PointofLaw.com
 Subscribe Subscribe   Find us on Twitter Follow POL on Twitter  
   
 
   

 

 

Vacating discovery sanctions orders improper?



The Wall Street Journal has a surprisingly one-sided account (h/t J.M.) of a discovery dispute between KPMG and one of its clients. A CFO at Targus embezzled millions of dollars before pleading guilty; Targus seeks to hold its auditors responsible. During the litigation, an Orange County judge sanctioned KPMG for failing to produce documents "in a full and timely manner."

KPMG has appealed the sanctions order. Simultaneously, KPMG is negotiating a settlement with the opposing party, Targus. The Journal implies that there is something wrong because KPMG is asking Targus to vacate the discovery sanctions order, and quotes a Boston University Law professor, Susan Koniak, to that effect.

At no point does the story consider a reasonable possibility: if KPMG is legitimately aggrieved by the lower court's sanctions order, then if it settles the case, its appeal will be dismissed as moot, and it will be unable to vindicate itself. Any given large entity involved in hundreds of litigations is going to have a handful of sanctions orders against it in any twelve-month period, simply because it's impossible to perfectly comply with every pending judicial discovery order. Certainly, some violations are bad-faith violations, but other times, a party will use impossible discovery demands to leverage the failure to meet those demands into a tactical advantage in the underlying litigation. Unfortunately, by assuming the conclusion (as it does by quoting Koniak that KPMG "screwed around in discovery"), the Journal doesn't let us know which of two scenarios is happening here. If a rule is adopted preventing a party from vacating a discovery sanctions order as part of a settlement, then parties will have fewer settlements and instead litigate cases to the bitter end, because it is only through litigation that a party aggrieved by a sanctions order can vacate the order.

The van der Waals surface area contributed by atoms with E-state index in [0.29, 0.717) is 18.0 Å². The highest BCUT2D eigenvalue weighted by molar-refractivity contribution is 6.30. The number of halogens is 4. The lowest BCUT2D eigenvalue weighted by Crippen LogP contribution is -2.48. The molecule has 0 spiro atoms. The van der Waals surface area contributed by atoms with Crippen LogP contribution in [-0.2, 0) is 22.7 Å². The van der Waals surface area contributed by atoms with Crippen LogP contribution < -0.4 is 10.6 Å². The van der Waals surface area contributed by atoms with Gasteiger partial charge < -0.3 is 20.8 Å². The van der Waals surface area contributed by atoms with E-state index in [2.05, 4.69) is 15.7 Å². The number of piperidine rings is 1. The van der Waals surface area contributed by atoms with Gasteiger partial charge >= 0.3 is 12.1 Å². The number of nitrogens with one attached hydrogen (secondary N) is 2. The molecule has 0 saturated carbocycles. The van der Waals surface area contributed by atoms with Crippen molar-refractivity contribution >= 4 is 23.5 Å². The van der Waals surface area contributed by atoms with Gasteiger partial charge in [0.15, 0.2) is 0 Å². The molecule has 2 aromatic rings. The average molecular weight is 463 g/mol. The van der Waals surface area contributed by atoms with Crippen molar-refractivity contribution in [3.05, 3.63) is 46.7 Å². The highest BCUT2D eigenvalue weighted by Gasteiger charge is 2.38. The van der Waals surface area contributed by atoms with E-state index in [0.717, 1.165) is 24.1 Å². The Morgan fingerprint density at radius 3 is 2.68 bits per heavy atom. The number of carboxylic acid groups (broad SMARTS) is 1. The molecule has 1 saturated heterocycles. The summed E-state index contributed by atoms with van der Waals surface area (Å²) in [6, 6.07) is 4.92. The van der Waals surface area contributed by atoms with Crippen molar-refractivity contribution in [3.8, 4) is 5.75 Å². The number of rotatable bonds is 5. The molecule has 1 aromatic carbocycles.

The settlement provision certainly could have an adverse impact on Targus's attorneys, who no doubt hope to use a victory over KPMG to attract other clients in other lawsuits. But as it is, Targus will be able to obtain additional money from KPMG in exchange for agreeing to the condition of vacating the order. So the question arises: did Targus's attorneys leak the settlement negotiation to the Wall Street Journal to the detriment of their own client? And if so, why isn't the Wall Street Journal covering this more interesting aspect of the story?

 

 


Rafael Mangual
Project Manager,
Legal Policy
rmangual@manhattan-institute.org

Katherine Lazarski
Manhattan Institute
klazarski@manhattan-institute.org

 

Published by the Manhattan Institute

The Manhattan Insitute's Center for Legal Policy.